4. Michigan State came up short in South Bend when they fell to Notre Dame by a point in overtime, but one of the bright spots in the game was the shooting of Cleveland State transfer Bryan Forbes. The 6’3″ junior guard scored 18 points, which included a 4-of-4 mark from deep. Forbes was not only accurate but timely, as he scored on a jumper at 9:03 in the second half that ended an 8-2 Irish run. Unfortunately for the Spartans, Forbes inexplicably did not take another shot after that. Moving forward, it’s going to be necessary to bring him more into the offense as Tom Izzo does not have as much offensive talent as he’s grown accustomed to having these last 15 years.
  5. Finally, another loss on Wednesday occurred when Maryland was defeated by Virginia in College Park. With the Terrapins short-handed because of injuries to Dez Wells and Evan Smotrycz, it was an expected outcome. And while this made the Terps even more of a long shot against the reigning ACC champions, it also presented an opportunity to for some of their freshmen to get invaluable experience playing elite competition. The Terps’ super frosh, Melo Trimble, was able to grind out 16 points — mostly at the free throw line — while Dion Wiley also chipped in 12. Mark Turgeon would rather have his veterans playing than not, of course, but in the long run, a game like this may end up benefiting the team as a whole. The young players on the team will be better suited for Big Ten play when their squad is expected to be at full health.
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Big Ten M5: 11.21.14 Edition

Posted by Alex Moscoso & Brendan Brody on November 21st, 2014

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  1. Anyone who watched the Wisconsin game on Wednesday night saw what could have been the dunk of the season from Wisconsin-Green Bay guard Keifer Sykes. Sykes almost went full “Deandre Jordan on Brandon Knight” in his missed dunk attempt over preseason All-American Frank Kaminsky, causing the preseason All-American to take to Twitter after the game to talk about how the dunk “would have ruined my confidence as a basketball player.” This led to a very lighthearted exchange between the two players that you can read here. It’s nice to see two great players who both hail from Chicago being supportive and recognizing the skills that each of them possesses.
  2. Many of us here at the microsite had written off Indiana after a tumultuous offseason, but after their 74-68 win over #22 SMU in Bloomington last night, we may need to reevaluate this group. Freshman sensation James Blackmon Jr. led the way with 26 points. This game also marked the return of three players from their suspensions — Troy Williams, Stanford Robinson, and Emmett Holt. What once looked like a bleak future for Tom Crean may be turning brighter thanks to the outstanding play of Blackmon Jr. — who has now proven he can play at a high level against nationally relevant teams. The freshman may singlehandedly pull the Hoosiers from the valley it found itself in just a couple weeks back.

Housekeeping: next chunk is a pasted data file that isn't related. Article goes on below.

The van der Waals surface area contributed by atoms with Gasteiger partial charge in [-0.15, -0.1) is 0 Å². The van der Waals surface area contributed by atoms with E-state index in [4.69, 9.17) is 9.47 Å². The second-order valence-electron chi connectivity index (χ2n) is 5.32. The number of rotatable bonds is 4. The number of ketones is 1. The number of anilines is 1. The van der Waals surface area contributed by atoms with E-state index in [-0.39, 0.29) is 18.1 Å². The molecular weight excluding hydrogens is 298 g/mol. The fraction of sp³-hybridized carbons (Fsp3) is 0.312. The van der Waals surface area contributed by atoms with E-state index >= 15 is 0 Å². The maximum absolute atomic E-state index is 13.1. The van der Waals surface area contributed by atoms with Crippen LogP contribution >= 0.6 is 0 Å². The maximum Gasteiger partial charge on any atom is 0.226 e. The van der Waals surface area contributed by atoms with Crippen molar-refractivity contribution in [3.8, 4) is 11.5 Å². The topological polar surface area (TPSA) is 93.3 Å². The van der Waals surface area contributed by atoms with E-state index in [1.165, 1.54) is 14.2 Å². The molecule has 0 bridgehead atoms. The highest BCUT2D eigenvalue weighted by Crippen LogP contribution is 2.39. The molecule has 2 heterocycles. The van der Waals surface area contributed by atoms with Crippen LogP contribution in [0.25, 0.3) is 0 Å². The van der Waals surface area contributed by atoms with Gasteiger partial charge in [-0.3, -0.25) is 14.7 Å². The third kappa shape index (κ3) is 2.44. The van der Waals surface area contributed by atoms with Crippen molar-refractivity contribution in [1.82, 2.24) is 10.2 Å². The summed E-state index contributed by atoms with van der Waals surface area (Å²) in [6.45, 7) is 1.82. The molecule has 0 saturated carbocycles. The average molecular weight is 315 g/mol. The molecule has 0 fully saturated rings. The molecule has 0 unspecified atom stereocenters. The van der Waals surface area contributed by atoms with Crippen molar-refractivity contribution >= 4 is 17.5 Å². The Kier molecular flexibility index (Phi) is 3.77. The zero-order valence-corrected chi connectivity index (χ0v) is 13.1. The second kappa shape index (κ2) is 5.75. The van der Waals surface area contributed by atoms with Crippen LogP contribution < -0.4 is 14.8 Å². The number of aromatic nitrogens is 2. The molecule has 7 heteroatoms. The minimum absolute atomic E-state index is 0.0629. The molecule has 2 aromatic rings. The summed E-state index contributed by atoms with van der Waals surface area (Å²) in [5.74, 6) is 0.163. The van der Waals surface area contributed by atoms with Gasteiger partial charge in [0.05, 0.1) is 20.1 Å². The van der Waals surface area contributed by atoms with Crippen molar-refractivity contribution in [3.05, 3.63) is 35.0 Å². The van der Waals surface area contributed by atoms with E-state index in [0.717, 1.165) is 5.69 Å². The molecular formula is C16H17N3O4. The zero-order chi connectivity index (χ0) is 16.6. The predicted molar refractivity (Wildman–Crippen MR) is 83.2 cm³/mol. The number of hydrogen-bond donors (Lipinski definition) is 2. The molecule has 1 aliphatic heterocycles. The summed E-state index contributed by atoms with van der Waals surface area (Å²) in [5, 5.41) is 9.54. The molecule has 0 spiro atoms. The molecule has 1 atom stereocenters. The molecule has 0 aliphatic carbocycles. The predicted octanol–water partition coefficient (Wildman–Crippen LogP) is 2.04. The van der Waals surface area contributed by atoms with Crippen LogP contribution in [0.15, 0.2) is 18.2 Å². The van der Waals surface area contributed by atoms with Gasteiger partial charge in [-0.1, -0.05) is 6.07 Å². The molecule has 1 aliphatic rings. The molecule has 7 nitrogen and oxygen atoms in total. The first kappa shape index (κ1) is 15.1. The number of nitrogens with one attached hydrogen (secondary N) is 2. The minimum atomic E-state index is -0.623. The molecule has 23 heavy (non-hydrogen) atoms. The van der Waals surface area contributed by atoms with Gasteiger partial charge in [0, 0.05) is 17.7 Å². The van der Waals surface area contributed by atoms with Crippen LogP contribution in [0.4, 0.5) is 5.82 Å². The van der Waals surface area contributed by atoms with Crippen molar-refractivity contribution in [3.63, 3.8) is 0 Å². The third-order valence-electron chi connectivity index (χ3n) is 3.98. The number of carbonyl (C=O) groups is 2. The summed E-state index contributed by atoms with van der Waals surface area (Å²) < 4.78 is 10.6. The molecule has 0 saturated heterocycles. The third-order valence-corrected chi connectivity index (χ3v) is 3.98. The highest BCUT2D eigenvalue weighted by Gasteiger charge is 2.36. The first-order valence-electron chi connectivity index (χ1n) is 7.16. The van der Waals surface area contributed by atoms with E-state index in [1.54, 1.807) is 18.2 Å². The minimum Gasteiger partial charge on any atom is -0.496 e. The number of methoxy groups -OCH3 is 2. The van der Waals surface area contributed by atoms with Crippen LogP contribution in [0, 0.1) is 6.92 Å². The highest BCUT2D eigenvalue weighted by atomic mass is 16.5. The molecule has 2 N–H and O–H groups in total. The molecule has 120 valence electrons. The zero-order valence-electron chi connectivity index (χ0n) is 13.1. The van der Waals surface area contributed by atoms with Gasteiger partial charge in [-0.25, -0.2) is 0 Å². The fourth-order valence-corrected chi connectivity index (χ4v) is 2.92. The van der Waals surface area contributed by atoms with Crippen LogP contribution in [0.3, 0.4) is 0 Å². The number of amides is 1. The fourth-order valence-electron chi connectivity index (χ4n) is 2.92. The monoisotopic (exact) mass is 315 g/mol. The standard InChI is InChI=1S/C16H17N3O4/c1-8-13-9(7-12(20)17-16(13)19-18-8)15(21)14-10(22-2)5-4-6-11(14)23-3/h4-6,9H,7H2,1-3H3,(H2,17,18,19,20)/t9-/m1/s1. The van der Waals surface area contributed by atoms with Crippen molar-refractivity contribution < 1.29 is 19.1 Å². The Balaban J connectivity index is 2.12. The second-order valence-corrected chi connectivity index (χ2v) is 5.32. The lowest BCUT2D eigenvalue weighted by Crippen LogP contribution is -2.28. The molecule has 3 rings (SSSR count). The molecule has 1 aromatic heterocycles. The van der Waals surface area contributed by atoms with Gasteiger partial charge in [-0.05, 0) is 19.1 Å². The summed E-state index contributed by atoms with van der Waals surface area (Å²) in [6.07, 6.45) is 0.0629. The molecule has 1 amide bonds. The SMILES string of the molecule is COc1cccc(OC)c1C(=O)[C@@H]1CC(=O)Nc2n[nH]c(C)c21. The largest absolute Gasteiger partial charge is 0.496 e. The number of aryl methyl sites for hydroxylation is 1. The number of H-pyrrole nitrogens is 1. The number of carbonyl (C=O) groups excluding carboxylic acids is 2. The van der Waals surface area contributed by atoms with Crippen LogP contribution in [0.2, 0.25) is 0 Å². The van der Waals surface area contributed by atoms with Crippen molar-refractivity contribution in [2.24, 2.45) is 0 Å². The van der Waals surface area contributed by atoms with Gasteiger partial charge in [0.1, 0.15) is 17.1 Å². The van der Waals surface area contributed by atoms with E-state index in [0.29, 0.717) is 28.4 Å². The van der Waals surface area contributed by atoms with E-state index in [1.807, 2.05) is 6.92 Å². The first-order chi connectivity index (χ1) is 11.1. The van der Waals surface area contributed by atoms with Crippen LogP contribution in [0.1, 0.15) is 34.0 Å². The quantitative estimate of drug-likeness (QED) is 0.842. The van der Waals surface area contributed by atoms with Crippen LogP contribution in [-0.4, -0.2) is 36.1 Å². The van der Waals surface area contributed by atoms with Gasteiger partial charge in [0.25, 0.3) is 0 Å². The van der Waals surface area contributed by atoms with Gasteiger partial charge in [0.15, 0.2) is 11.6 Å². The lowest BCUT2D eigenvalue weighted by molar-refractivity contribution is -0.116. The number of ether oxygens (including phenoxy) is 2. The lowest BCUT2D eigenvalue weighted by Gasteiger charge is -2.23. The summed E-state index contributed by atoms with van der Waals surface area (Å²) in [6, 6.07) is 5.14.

3. In the midst of all the holiday tournaments going on either this weekend and next week, Michigan State announced that it will be part of the Wooden Legacy tournament next season. The other headliner in the field will be Arizona. Providence and Boise State also will be playing in Anaheim along with Boston College, Evansville, Santa Clara, and UC Irvine. The Spartans will lose two of their top three players from this year’s squad, but should return Denzel Valentine and Matt Costello next season.
  4. It’s not always going to be pretty basketball, but if you’re into watching a player just go completely “Kobe” and chuck shot after shot, look no further than Penn State and D.J. Newbill. The prolific scorer put up 35 points on 33 shots in the Nittany Lions’ 97-106 double-overtime loss to Charlotte. Newbill had a chance to score the game winner with an open lane to the basket in the dwindling seconds of the first overtime, but it was blocked by Charlotte. The 35-point total was the most for a Penn State player since 1995, but without many other options on this team — especially with Tim Frazier graduated — look for more nights like these from Newbill. It’ll be entertaining if nothing else.
  5. Maryland also struggled in its quest to stay undefeated, yet managed to pull away from Fordham to notch a win on Thursday night. Unlike Northwestern, their struggles were on the offensive end. This is what senior leader Dez Wells wanted however, as he spoke to wanting to see how the young team handled things when they weren’t hitting shots. They ended up winning this one on the defensive end, holding the Rams to only eight free throw attempts and to 30.6 percent shooting from the field. A game like this should help them, especially once conference play hits. They now know that they can still get a win even if things aren’t clicking on the offensive end of the court.
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Mitch McGary Impressive, More Thoughts on Michigan’s Win Over Penn State

Posted by KTrahan on March 14th, 2013